SAFE Bridges Act would rehabilitate and replace structurally deficient bridges

Washington, D.C. — Citing a need to upgrade and update our roads and bridges, U.S. Senator Jeanne Shaheen (D-NH) has introduced legislation that will both maintain public safety and provide businesses and consumers with the infrastructure necessary for a 21st century economy. The Strengthen and Fortify Existing Bridges Act of 2014 (SAFE Bridges Act) would establish a program to provide funding specifically dedicated to repair and replace aging and deteriorating bridges.

“The condition of our bridges is unacceptable,” Shaheen said. “Bridges in need of repair or unable to sustain the weight of heavy trucks and emergency vehicles impact jobs and the economy and put public safety at risk. My plan will help repair and replace New Hampshire bridges that are currently substandard and at the same time put Granite Staters to work.”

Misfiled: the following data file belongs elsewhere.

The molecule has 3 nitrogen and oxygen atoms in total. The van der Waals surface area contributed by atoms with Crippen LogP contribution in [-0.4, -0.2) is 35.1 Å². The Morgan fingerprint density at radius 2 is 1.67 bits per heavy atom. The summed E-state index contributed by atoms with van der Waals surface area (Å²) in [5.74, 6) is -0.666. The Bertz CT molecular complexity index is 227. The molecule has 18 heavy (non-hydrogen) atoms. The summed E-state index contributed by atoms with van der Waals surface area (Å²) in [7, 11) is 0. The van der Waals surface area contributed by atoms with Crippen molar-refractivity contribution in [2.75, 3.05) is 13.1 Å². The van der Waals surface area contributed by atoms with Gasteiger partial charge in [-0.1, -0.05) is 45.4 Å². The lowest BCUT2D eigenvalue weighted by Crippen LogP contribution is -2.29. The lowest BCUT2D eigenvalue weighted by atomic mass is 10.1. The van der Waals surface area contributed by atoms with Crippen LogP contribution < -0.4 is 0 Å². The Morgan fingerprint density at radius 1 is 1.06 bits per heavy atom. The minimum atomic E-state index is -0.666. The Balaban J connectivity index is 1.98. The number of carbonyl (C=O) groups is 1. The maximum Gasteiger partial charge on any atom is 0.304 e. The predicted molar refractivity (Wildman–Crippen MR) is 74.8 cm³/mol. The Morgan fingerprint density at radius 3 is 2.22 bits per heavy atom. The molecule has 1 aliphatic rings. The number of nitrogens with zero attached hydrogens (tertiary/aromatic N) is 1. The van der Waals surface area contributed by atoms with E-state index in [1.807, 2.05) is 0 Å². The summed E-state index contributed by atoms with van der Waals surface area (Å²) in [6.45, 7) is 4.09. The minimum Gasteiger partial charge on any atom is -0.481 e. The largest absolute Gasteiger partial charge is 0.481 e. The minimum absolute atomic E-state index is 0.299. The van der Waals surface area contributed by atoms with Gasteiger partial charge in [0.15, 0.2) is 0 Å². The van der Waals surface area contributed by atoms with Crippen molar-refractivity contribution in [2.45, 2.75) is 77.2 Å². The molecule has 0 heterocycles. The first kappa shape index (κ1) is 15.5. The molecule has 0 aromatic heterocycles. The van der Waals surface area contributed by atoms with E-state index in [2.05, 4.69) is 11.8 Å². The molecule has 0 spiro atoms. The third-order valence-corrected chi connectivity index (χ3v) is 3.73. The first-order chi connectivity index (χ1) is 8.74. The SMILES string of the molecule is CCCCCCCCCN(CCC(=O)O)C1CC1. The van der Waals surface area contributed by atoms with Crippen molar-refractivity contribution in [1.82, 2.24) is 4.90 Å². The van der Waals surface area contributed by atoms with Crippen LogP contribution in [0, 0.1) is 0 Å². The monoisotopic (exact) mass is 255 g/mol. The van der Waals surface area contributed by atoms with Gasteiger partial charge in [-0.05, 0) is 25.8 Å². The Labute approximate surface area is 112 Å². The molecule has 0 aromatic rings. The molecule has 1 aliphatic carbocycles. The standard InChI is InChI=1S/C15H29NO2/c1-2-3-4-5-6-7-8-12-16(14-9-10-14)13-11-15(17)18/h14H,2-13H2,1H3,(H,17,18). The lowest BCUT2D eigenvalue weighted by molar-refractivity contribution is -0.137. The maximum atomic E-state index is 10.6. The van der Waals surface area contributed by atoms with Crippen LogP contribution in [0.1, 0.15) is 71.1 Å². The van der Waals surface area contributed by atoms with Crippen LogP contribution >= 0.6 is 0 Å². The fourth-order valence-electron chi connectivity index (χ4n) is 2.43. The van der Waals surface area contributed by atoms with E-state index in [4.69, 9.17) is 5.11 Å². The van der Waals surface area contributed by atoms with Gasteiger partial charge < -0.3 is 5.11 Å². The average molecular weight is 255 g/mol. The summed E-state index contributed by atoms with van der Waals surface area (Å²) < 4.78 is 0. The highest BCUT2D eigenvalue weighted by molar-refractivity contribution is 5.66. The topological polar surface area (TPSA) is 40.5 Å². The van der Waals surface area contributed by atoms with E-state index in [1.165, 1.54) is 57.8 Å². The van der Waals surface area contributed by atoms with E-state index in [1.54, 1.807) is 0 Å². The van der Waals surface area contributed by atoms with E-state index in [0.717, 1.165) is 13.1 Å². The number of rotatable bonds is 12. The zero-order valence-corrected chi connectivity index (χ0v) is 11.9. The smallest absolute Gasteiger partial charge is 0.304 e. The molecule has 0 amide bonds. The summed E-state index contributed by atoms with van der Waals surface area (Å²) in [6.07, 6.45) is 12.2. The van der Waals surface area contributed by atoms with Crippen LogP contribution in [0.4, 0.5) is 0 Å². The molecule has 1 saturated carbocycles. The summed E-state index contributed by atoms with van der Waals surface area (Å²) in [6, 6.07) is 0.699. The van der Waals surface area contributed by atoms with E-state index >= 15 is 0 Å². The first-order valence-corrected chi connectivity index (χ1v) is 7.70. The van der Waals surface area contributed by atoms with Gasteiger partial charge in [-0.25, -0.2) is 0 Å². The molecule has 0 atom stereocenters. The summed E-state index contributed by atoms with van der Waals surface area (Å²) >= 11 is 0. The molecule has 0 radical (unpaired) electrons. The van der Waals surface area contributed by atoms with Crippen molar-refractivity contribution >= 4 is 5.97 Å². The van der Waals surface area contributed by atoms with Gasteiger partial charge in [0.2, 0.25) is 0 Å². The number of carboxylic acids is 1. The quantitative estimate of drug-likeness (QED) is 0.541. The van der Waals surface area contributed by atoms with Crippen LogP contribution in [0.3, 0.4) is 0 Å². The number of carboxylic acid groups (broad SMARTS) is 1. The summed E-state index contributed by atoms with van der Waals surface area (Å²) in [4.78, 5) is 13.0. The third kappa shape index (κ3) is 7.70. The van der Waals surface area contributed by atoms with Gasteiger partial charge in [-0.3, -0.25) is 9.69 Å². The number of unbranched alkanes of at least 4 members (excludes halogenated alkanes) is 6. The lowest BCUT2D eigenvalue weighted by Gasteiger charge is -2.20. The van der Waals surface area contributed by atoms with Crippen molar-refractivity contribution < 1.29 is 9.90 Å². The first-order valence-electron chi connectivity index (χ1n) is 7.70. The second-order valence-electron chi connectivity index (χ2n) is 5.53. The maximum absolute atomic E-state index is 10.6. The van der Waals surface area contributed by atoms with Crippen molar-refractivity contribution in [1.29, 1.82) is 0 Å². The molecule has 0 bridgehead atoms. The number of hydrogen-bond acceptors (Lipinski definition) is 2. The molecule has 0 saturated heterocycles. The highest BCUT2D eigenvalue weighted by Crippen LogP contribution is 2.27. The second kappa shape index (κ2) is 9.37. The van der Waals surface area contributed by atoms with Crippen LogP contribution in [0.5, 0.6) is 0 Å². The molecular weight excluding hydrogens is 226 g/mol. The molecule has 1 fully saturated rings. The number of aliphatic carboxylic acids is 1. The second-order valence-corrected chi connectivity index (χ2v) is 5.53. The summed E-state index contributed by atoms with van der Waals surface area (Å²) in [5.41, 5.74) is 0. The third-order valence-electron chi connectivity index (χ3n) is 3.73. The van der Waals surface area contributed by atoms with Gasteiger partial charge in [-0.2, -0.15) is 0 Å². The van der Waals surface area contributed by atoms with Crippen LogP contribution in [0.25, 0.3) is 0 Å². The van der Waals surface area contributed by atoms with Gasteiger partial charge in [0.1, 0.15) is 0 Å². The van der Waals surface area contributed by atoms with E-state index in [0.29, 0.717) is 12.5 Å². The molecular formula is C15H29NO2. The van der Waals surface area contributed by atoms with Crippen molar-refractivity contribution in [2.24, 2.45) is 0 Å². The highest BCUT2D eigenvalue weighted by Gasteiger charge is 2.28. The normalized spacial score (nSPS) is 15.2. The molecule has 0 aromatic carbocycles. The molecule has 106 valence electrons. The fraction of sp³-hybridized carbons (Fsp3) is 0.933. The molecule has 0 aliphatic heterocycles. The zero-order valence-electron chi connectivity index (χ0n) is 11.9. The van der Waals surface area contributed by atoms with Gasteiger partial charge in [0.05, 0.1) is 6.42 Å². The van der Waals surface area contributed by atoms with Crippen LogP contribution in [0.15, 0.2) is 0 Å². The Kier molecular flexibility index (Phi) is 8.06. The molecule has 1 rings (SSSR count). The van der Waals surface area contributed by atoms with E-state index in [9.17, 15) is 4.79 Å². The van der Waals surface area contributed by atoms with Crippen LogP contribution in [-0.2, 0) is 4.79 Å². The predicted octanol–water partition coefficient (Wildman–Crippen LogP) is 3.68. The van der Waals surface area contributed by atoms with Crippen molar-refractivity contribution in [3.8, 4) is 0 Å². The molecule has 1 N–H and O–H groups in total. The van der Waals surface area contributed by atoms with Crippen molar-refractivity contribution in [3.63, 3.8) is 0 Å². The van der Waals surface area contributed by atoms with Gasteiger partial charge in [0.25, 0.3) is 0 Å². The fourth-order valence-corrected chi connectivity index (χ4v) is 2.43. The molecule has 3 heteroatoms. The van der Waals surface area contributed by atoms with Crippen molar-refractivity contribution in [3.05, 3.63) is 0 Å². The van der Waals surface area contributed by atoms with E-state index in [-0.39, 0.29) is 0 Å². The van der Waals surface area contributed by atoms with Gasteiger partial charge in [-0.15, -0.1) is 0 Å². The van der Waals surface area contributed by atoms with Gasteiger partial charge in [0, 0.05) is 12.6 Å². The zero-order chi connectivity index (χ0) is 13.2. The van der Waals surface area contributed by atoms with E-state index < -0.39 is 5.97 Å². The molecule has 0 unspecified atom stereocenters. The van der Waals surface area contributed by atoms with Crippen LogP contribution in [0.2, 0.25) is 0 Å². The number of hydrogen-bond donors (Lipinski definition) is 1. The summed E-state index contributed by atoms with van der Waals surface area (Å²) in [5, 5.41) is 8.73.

In New Hampshire nearly 15 percent of the state’s 2,429 bridges are considered structurally deficient and more than 18 percent are considered functionally obsolete, totaling nearly one-third of New Hampshire’s bridges. Nationally, one-quarter of all bridges are structurally deficient or functionally obsolete as determined by Federal Highway Administration standards. The SAFE Bridges Act would increase the amount of funds the federal government dedicates to states for bridge repair by 50 percent to $5.5 billion over two years.

Last year, Shaheen visited Sewalls Falls Road Bridge in Concord to call for repairs to the nearly 100 year old structure. The condition of the bridge has limited access to emergency vehicles subjecting some Concord residents to extended emergency response times. On average more than 2 million vehicles travel over bridges that are rated structurally deficient every day in New Hampshire.

The SAFE Bridges Act, which is the companion to House legislation introduced by Congressman Nick Rahall (D-WV), has already been endorsed by the American Road & Transportation Builders Association, the National Infrastructure Alliance, Transportation for America, the AFL-CIO, the Building and Construction Trades, and the American Highway Users Alliance.


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